Posted on April 19, 2022

To Be Pro-Choice, You Must Have the Privilege of Having Choices

Monica Simpson, New York Times, April 11, 2022

As a queer woman who grew up in North Carolina, I learned at an early age that my Blackness could be a source of great joy — but it could also pose a threat to my safety and autonomy.


Systemic racism is built into every facet of our society, including sexual and reproductive health. In 1973 the U.S. Supreme Court decision in Roe v. Wade affirmed the constitutional right to abortion, barring states from banning abortion before the point of fetal viability. But too many states, especially in the South, interpreted and applied the decision as strictly as they could get away with, disproportionately affecting women of color.

In the decades since, lawmakers have enacted hundreds of dangerous restrictions that have made getting an abortion nearly impossible for many poor women and women of color. {snip}

As devastating as that outcome would be, it’s important to keep in mind that Roe never fully protected Black women — or poor women or so many others in this country. That’s because Roe ensured the right to abortion without ensuring that people could actually get an abortion. People seeking abortions in America must consider: Do I have the money? How far is the nearest clinic, and can I get there? {snip} For more privileged people, these questions are rarely a deterrent. But for many women of color and poor people, they are major obstacles. That’s how white supremacy works.

It didn’t help matters that almost as soon as Roe was decided, lawmakers started rolling it back. The Hyde Amendment, which first passed three years after Roe, bans coverage of abortion through federally funded programs like Medicaid. In addition, 34 states and the District of Columbia bar the use of their state Medicaid funds for abortions except in limited cases.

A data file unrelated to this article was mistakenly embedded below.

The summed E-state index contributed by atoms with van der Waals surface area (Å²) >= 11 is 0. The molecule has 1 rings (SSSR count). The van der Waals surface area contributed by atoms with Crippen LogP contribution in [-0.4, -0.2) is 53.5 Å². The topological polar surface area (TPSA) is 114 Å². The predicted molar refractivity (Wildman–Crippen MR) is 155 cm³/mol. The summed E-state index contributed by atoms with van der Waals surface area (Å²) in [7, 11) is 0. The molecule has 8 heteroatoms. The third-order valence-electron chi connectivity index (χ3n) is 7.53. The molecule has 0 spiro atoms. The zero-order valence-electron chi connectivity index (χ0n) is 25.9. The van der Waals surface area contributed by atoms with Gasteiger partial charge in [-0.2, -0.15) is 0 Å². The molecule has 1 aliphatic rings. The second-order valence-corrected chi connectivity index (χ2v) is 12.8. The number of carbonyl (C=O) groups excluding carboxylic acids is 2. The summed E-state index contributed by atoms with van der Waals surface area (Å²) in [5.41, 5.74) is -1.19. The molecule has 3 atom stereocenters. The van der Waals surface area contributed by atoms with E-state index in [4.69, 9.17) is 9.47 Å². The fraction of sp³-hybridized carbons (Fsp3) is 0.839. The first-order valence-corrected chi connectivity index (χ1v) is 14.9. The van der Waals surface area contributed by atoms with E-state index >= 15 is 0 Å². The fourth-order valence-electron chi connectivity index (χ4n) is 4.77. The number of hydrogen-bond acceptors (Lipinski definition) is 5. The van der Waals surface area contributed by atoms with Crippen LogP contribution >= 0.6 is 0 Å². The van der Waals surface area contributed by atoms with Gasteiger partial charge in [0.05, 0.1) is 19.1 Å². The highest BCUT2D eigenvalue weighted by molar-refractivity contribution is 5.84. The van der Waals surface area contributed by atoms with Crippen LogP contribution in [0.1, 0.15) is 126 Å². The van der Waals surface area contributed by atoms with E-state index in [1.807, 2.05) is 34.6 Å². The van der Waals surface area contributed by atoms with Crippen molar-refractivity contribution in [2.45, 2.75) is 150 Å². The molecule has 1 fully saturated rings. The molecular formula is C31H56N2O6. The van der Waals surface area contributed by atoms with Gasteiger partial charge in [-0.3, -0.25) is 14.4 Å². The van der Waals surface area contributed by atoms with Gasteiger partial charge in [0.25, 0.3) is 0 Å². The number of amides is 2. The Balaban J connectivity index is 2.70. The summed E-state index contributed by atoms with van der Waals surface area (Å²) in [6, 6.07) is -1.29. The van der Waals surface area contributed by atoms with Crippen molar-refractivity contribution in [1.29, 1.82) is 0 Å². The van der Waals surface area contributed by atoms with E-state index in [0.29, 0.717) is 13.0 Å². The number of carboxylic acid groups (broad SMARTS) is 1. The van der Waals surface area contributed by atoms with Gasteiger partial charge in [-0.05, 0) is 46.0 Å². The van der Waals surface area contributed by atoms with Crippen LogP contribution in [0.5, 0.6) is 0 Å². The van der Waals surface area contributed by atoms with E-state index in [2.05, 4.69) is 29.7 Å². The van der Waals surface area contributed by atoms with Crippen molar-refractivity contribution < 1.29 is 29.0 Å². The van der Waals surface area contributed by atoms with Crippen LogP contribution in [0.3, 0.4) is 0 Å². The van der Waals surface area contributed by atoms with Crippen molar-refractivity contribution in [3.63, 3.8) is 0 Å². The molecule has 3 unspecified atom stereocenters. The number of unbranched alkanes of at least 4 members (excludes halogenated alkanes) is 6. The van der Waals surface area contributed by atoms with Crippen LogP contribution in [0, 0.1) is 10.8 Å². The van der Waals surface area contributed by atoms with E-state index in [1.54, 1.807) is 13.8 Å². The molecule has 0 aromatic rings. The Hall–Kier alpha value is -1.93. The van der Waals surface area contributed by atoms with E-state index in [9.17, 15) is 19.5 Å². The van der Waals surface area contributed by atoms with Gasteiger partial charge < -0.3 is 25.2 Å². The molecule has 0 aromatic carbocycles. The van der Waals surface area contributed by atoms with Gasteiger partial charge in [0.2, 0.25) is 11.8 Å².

The Hyde Amendment has made it very difficult for many women to afford an abortion in America, and that affects women of color the most: In 2019 women of color made up a majority of women insured through Medicaid. {snip}

This has ripple effects on people’s lives. According to the decade-long Turnaway Study, women who seek an abortion but are unable to gain access to one are four times as likely to eventually live in poverty as women who were able to get the procedure. Their families suffer, too. Black children are three times as likely as white children to grow up in poverty and live in a food-insecure household.

On top of that, women of color in states with restrictive abortion laws often have limited access to health care generally and a lack of choices for effective birth control. Schools often have ineffective or inadequate sex education. In almost every aspect of reproductive health, women of color today are more likely to experience racism and discrimination in the U.S. health care system. We have poorer health outcomes compared with white women. Black women are three times as likely to die of pregnancy-related causes as white women. And police violence cuts short the lives of too many of the babies we do have.


The fight for reproductive justice must be led by those most affected. To build collective power, we need a deeper investment in B.I.P.O.C.-led organizations. {snip}